The company’s e-commerce team has worked with UserTesting since 2012 to watch consumer behavior on its site. A recent discovery and fix of the category menu on its mobile site boosted mobile revenue 13%.

When identifying problem areas of an e-commerce site and working to find a solution, sometimes data coming in from analytics software, or A/B testing methods can be limited. Analytics, for example, can help explain what consumers are doing on certain areas of a retail site, but not why they are doing what they’re doing.

The old Walmart.ca Shop department menu contributed to a dropoff in site traffic.

That’s what the site optimization team at Walmart Inc. Canada says about a recent discovery on an area of its site that was leaking mobile visitors.

More than half of traffic into Walmart.ca comes from mobile device users (smartphones and tablets), so the e-retailer has been increasingly focused on optimizing various parts of its mobile site to improve conversion and sales, says Walmart Canada’s manager of site optimization David Raine.

Walmart’s analytics software recently identified one of the top five problem areas on the site: Across mobile and desktop, the biggest dropoff in traffic came from mobile users who visited the homepage, then clicked on the “hamburger icon” in the top left-hand corner of site, and who then clicked on “Shop departments.”

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Because the team was unable to determine why so many consumers were leaving the site at this point based on its analytics software alone, it tasked UserTesting, a firm that provides retailers insights based on monitoring how consumers use websites, to track real consumer behavior on the site and ask questions about their experience.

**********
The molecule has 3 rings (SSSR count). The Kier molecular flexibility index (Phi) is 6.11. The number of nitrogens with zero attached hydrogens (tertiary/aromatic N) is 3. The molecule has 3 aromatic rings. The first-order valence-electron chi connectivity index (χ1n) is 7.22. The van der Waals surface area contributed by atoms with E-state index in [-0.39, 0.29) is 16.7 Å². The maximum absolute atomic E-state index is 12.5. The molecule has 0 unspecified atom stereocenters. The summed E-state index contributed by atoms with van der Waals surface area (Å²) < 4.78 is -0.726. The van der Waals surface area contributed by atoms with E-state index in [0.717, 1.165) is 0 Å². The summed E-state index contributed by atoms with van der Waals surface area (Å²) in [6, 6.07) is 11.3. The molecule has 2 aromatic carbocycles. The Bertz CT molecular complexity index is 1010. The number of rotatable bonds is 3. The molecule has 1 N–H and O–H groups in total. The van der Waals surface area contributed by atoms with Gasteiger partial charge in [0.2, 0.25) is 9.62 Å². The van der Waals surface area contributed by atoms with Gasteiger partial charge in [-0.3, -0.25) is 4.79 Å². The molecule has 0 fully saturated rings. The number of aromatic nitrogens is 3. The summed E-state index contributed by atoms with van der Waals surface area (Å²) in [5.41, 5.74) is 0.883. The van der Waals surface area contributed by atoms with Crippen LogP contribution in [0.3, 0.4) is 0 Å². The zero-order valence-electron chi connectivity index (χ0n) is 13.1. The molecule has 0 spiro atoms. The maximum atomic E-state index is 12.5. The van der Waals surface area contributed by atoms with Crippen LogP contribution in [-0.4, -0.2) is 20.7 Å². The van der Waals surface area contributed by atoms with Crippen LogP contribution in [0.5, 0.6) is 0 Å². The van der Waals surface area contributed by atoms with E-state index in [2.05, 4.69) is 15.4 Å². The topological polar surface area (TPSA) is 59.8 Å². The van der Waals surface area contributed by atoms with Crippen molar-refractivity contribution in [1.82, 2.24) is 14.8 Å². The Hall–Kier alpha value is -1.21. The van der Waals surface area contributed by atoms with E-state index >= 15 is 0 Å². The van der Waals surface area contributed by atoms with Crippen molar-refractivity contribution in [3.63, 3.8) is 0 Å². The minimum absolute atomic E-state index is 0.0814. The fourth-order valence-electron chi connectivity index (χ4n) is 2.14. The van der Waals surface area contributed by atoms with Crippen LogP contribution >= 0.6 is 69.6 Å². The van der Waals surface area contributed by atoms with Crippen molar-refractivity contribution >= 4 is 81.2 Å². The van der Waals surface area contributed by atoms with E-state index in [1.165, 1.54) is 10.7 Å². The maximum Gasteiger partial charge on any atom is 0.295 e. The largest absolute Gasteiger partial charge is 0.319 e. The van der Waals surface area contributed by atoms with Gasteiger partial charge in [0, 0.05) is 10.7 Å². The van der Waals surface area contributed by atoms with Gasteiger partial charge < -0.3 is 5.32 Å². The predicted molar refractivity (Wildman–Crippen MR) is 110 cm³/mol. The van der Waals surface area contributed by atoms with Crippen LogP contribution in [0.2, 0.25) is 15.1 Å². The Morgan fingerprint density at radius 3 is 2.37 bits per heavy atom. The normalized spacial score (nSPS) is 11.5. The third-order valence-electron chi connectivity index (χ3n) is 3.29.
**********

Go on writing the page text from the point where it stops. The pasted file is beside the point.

The Walmart Canada team showed users the existing Walmart.ca site and competitors’ sites, watched those users via video, and asked consumers questions as they were browsing.

“Within minutes you get video feedback, watching them as they shop your site,” Raine says.

His team came away with a clear understanding of where shoppers were going wrong. For example, consumers were shown too many category choices to shop from, and there wasn’t enough space between clickable items, too, so consumers were sometimes clicking on the wrong category.

Based on the feedback from consumers, the Walmart Canada team quickly developed two new options for the “Shop departments” menu, which it ran through it’s A/B testing software and through UserTesting. The first option focused on getting users quickly to department pages, and the second provided a deeper level of navigation to help the consumer drill down to the exact area of the site she wanted.

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The new site experience on Walmart.ca gave more room to each menu choice and additional options for more specific navigation when clicked.

It ultimately chose the latter, thanks to stronger results from users. The tweaked menu options lifted mobile site revenue by more than 13% after a week of testing, Raine says. Site exit rates also improved dramatically.

“Walmart Canada is seeing a much greater percentage of overall holiday sales transitioning to online, and increasingly, more traffic going to mobile,” he adds. “The ‘shop all departments’ test is a great example of how we’re continuing to leverage data in all forms, to better understand how customers are navigating our site on the go, and how we can continue to optimize the experience for this critical channel.”

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